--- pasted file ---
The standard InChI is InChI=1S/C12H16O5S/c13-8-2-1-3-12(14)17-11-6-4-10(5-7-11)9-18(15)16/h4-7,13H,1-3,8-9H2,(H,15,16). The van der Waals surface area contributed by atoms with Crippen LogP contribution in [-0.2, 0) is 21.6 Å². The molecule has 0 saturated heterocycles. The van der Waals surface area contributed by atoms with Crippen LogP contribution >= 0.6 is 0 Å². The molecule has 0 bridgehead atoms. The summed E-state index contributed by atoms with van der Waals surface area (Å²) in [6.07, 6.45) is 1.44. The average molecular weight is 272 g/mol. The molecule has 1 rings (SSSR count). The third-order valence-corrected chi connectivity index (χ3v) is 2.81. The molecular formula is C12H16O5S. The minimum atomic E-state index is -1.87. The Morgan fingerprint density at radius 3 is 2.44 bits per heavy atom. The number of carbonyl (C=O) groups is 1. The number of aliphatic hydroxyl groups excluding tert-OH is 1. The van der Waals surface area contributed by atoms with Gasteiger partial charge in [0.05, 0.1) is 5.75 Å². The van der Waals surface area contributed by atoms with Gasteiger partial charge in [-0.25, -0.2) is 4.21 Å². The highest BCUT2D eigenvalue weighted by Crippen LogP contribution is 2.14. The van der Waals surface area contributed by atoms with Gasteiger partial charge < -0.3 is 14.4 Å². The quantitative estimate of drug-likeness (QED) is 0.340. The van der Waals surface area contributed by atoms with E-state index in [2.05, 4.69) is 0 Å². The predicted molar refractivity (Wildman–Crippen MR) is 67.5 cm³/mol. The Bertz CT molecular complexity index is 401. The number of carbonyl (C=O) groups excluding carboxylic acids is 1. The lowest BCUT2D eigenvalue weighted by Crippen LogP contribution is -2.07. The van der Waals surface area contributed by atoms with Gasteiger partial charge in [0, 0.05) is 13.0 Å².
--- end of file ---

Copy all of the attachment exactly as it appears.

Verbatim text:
The standard InChI is InChI=1S/C12H16O5S/c13-8-2-1-3-12(14)17-11-6-4-10(5-7-11)9-18(15)16/h4-7,13H,1-3,8-9H2,(H,15,16). The van der Waals surface area contributed by atoms with Crippen LogP contribution in [-0.2, 0) is 21.6 Å². The molecule has 0 saturated heterocycles. The van der Waals surface area contributed by atoms with Crippen LogP contribution >= 0.6 is 0 Å². The molecule has 0 bridgehead atoms. The summed E-state index contributed by atoms with van der Waals surface area (Å²) in [6.07, 6.45) is 1.44. The average molecular weight is 272 g/mol. The molecule has 1 rings (SSSR count). The third-order valence-corrected chi connectivity index (χ3v) is 2.81. The molecular formula is C12H16O5S. The minimum atomic E-state index is -1.87. The Morgan fingerprint density at radius 3 is 2.44 bits per heavy atom. The number of carbonyl (C=O) groups is 1. The number of aliphatic hydroxyl groups excluding tert-OH is 1. The van der Waals surface area contributed by atoms with Gasteiger partial charge in [0.05, 0.1) is 5.75 Å². The van der Waals surface area contributed by atoms with Gasteiger partial charge in [-0.25, -0.2) is 4.21 Å². The highest BCUT2D eigenvalue weighted by Crippen LogP contribution is 2.14. The van der Waals surface area contributed by atoms with Gasteiger partial charge < -0.3 is 14.4 Å². The quantitative estimate of drug-likeness (QED) is 0.340. The van der Waals surface area contributed by atoms with E-state index in [2.05, 4.69) is 0 Å². The predicted molar refractivity (Wildman–Crippen MR) is 67.5 cm³/mol. The Bertz CT molecular complexity index is 401. The number of carbonyl (C=O) groups excluding carboxylic acids is 1. The lowest BCUT2D eigenvalue weighted by Crippen LogP contribution is -2.07. The van der Waals surface area contributed by atoms with Gasteiger partial charge in [0, 0.05) is 13.0 Å².